Do You Suffer From Productivity Guilt?

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Do You Suffer From Productivity Guilt?
Last summer, I traveled to Greece with 21 other Duke students on a summer study abroad program. Only two weeks after I completed my spring semester finals, I was swiftly whisked back into the Duke bubble. However, this bubble was quite different from the one to which I had grown accustomed throughout my freshman year.


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The overscheduled mind

We are often overscheduled and obsessed with efficiency. A plethora of opportunities awaits and we are eager to seize them all, as though we fear if we allow ourselves to squander a few...


Find a sustainable middle ground

We do not allocate enough downtime in our schedules. We cannot continue to plow ahead at maximum speed without acknowledging that personal time is necessary.

The key is to find a level of ...


Set time aside daily

We need to carve out a time for ourselves and cement it as a weekly appointment into our overbooked schedules. Equally importantly, we must learn not to feel embarrassed by this personal time an...



Making The Most Out Of Isolation

Making The Most Out Of Isolation

Some practical ways by which parents can cope up with this reality of being at home with kids in these uncertain and chaotic times:

  1. Create a specific time and place around the house f...

Working At Home With Kids

Parents and adults need to work at home and kids need to study to finish their semesters, but it’s hard to work with kids due to constant distractions and multitasking. 

Provide specific times and places for everyone in the family to do the required work. Get everyone to work in shifts or help out at certain times, like your partner or a neighbor.

Being Present With The Family

We humans need our family and social connections to feel safe. The little joys of staying and doing things together in a family make our stress and loneliness disappear. For too long we have been eating dinner in front of the PC with our kids busy with their devices with the headphones on. It’s time to stop being alone together and be together instead.

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Where ideas come from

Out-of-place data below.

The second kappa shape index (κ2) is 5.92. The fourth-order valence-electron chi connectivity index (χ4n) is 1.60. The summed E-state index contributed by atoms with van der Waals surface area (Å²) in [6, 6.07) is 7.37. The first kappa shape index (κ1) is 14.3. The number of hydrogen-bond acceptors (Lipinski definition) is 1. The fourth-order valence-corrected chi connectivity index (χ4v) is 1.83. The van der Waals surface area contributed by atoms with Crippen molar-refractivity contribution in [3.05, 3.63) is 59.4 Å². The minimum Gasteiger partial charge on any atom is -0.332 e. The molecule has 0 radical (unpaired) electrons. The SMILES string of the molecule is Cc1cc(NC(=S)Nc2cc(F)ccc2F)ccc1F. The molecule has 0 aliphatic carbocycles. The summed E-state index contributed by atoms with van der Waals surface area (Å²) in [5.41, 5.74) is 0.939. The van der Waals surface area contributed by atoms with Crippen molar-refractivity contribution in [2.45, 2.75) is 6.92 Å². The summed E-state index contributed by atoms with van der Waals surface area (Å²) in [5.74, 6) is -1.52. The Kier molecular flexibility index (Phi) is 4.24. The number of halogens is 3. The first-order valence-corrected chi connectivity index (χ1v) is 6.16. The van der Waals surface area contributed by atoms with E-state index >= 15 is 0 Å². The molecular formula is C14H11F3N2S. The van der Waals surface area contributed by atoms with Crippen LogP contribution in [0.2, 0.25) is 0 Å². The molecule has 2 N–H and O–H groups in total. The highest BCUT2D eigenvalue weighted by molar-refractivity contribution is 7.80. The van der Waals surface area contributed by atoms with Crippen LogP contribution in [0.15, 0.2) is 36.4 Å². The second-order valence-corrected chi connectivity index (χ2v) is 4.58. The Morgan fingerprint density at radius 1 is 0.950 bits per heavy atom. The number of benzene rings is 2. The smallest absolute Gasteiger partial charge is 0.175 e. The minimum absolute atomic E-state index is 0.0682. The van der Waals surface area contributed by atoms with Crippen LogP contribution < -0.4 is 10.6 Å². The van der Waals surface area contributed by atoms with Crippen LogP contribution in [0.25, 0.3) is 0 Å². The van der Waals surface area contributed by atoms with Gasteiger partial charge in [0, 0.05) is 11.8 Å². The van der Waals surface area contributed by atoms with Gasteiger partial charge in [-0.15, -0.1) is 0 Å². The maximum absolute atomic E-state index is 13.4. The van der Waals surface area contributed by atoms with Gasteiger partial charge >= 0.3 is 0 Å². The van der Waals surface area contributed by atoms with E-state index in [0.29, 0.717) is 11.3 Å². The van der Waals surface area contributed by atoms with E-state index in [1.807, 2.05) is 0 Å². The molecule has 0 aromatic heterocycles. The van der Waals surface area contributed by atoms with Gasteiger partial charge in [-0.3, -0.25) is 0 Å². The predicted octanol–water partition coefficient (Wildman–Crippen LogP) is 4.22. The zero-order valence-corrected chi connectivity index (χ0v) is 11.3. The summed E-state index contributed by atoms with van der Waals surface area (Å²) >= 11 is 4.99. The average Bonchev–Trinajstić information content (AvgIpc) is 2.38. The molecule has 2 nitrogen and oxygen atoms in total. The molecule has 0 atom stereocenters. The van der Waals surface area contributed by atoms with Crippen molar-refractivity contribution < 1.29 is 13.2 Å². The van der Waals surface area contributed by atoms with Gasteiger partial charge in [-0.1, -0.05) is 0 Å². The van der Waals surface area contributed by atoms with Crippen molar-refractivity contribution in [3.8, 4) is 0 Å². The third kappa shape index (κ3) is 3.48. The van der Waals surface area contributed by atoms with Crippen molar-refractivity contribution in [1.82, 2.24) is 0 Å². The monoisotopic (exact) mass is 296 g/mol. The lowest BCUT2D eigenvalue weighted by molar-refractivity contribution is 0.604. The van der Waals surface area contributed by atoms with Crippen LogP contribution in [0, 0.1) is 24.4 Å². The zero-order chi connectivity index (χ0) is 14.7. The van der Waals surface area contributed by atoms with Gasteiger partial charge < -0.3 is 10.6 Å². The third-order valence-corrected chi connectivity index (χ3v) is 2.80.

Ideas come to us when we have a specific problem but we do not focus on solving the problem directly.

It’s not at all obvious how to go about thinking up some new twist on these things...

Unconscious processing

Henri Poincaré, the father of chaos theory and the co-discoverer of special relativity, relates his own discovery. "the idea came to me, without anything in my former thoughts seeming to have paved the way for it.”

The Irish mathematician, Sir William Rowan Hamilton, had a similar epiphany while strolling by the Brougham Bridge. He was so delighted that he stopped and carved the defining algebraic equation into the bridge.

Don't overthink

The first phase of solving can be described as “worrying” about a problem or idea. It evokes anxiety and gives the impression of productivity.

But, overthinking can lead to a dead end. The key to solving the problem is to take a break from worrying. Focus your attention on some other activity. Take a long hike or a long drive, to give your mind the space to have a good idea.

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About Procrastination

Everybody procrastinates, but it depends on the type of procrastination: harmless or harmful.

If we procrastinate doing a useful or informative activity that we find refreshing, or if we take...

Making Decisions

People take a break or procrastinate because they don't want to decide anything and let their brains drift away wherever it is comfortable, enjoyable and easy.

If someone is tired, the mind naturally moves away from what we perceive as work.

Simplified Habit Reversal Therapy

It is a way to be aware of what is sucking you into habits that are not rewarding to you.

Example: Facebook is designed to be easy to check, and one can find interesting things in it quickly, leading to procrastination and time-wasting to someone who is not aware.

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